Vigna says that the biggest challenge when integrating accelerometers for the system designer should be design for reliability: “You need to make sure that the specification of the sensor when it is standalone, continues to be the same as it is when soldered on the board. You will find that some companies' sensors will drift a lot in different temperature ranges after soldering. These are very difficult challenges that not all suppliers can manage, but we are one of few who can.”

There have been great strides in accelerometer development during the last few years, culminating in tiny 3-axis, relatively cheap MEMS accelerometers now widely available. Vigna suggests that temperature stability and combinations of MEMS sensors, such as acceleration and gyroscope features are on ST's development agenda.

Whilst ADI has already integrated signal conditioning functionality on the MEMS die itself, Wagner intimates that this will become an increasingly important: “Especially when dealing with very small signals, such as a gyroscope.”

Potin concludes that the goal for all manufacturers will be 'to make the accelerometer invisible to designers.' This means more embedded algorithms to better exploit the capabilities of the sensor itself. He also alludes to the integration trend, suggesting that we'll see more combinations of sensors, such as accelerometers, magnometers and gyroscopes. Some are well-ahead in imagining the possibilities. Tapani Ryhanen, head of Nokia Research in Cambridge, England presented his newest mobile phone concept design – called 'morph' to the MEMS Executive Congress recently. He envisages rf MEMS, silicon microphones, accelerometers, microbolometers and microfluidics converging to allow mobile phones to sense their environment and the health and temperament of the people in its vicinity. It is clear that despite the economic downturn, accelerometers and other MEMS devices, have much more value to bring integrators to their systems.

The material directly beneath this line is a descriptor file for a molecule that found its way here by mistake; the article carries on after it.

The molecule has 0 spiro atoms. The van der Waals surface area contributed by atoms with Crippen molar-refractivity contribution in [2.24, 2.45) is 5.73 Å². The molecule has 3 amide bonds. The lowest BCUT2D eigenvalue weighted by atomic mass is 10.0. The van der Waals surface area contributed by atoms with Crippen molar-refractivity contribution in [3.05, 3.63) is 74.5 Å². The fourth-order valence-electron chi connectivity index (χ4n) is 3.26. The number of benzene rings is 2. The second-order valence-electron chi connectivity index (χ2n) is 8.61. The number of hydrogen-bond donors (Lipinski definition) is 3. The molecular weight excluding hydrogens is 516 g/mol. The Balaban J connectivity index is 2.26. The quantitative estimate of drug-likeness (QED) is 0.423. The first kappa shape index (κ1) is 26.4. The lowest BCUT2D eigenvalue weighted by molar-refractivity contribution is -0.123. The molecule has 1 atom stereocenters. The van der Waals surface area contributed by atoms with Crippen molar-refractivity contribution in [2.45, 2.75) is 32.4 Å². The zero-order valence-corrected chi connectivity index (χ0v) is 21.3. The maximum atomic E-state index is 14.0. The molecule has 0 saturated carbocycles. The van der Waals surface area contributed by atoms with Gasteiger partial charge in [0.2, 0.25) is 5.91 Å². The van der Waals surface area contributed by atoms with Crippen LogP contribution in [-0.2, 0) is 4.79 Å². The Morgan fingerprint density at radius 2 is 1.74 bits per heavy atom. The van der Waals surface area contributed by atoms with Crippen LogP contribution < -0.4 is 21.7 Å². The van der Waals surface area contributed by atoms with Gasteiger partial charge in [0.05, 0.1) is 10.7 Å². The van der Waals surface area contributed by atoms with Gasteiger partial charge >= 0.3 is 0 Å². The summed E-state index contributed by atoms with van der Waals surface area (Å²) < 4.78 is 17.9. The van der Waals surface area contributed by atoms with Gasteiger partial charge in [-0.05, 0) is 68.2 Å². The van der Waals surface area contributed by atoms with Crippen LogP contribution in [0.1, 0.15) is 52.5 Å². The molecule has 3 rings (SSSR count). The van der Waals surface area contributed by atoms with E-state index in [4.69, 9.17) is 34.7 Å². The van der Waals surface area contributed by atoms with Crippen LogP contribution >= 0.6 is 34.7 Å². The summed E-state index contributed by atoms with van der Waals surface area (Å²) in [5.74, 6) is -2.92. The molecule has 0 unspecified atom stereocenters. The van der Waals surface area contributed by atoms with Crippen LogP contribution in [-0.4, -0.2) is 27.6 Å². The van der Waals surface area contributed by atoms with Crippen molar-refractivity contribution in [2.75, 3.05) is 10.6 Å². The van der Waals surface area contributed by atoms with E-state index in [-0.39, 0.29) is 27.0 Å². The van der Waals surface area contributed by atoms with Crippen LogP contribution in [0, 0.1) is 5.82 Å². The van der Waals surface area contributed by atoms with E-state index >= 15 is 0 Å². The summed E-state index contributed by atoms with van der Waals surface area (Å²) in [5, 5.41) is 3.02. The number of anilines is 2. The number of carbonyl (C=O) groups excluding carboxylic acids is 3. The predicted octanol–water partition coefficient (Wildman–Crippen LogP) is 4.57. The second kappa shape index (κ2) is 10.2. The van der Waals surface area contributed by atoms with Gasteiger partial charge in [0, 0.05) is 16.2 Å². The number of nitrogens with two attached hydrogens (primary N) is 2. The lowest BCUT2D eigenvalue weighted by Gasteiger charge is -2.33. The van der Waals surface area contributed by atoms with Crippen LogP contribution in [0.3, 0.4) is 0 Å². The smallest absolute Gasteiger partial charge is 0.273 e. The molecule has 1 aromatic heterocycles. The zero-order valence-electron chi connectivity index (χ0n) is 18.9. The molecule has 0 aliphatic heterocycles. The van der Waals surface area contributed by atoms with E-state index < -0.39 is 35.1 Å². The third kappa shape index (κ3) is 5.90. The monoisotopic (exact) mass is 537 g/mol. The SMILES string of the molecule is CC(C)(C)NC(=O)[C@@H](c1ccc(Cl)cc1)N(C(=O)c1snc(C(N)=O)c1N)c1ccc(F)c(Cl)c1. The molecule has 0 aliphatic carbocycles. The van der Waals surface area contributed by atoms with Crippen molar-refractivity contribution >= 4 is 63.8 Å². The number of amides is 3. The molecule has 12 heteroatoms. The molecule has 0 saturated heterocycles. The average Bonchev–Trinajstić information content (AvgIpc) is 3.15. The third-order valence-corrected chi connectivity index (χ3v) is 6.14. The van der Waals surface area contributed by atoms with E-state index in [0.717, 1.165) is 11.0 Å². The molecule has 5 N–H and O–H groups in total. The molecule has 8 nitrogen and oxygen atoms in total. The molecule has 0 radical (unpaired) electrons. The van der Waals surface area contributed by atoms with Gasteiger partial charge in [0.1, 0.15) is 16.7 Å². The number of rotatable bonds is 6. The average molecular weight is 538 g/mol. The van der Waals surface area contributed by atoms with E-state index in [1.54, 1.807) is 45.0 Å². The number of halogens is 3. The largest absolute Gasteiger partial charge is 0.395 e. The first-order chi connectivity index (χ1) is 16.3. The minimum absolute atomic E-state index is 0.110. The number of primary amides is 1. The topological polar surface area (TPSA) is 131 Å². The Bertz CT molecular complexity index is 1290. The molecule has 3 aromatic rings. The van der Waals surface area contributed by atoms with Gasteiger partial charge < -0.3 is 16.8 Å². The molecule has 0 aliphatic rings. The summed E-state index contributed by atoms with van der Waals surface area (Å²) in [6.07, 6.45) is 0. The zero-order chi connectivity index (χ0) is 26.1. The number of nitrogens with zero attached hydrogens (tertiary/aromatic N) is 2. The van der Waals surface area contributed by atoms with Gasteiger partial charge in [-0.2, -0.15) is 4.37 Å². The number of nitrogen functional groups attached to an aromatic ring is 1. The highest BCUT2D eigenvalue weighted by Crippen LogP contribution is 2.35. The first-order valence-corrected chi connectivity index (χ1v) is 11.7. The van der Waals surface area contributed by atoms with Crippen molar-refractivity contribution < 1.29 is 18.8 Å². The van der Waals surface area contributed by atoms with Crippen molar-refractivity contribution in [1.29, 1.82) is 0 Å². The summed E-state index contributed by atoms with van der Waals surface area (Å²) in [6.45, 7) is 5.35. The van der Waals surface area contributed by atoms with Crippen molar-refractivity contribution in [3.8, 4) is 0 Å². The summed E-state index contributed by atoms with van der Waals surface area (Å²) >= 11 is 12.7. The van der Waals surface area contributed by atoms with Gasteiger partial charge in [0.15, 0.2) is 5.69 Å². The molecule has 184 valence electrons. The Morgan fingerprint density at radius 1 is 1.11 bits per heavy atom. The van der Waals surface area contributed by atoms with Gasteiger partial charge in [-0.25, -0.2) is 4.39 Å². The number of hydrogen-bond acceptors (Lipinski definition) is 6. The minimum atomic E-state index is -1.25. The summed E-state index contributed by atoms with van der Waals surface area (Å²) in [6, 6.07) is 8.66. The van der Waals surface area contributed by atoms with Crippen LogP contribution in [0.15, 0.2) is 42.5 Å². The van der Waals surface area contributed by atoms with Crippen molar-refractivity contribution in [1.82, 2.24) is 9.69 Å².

This story appeared in the February 2009 print edition of EE Times Europe European residents who wish to receive regular copies of EE Times Europe, subscribe here.

See other stories from this issue here.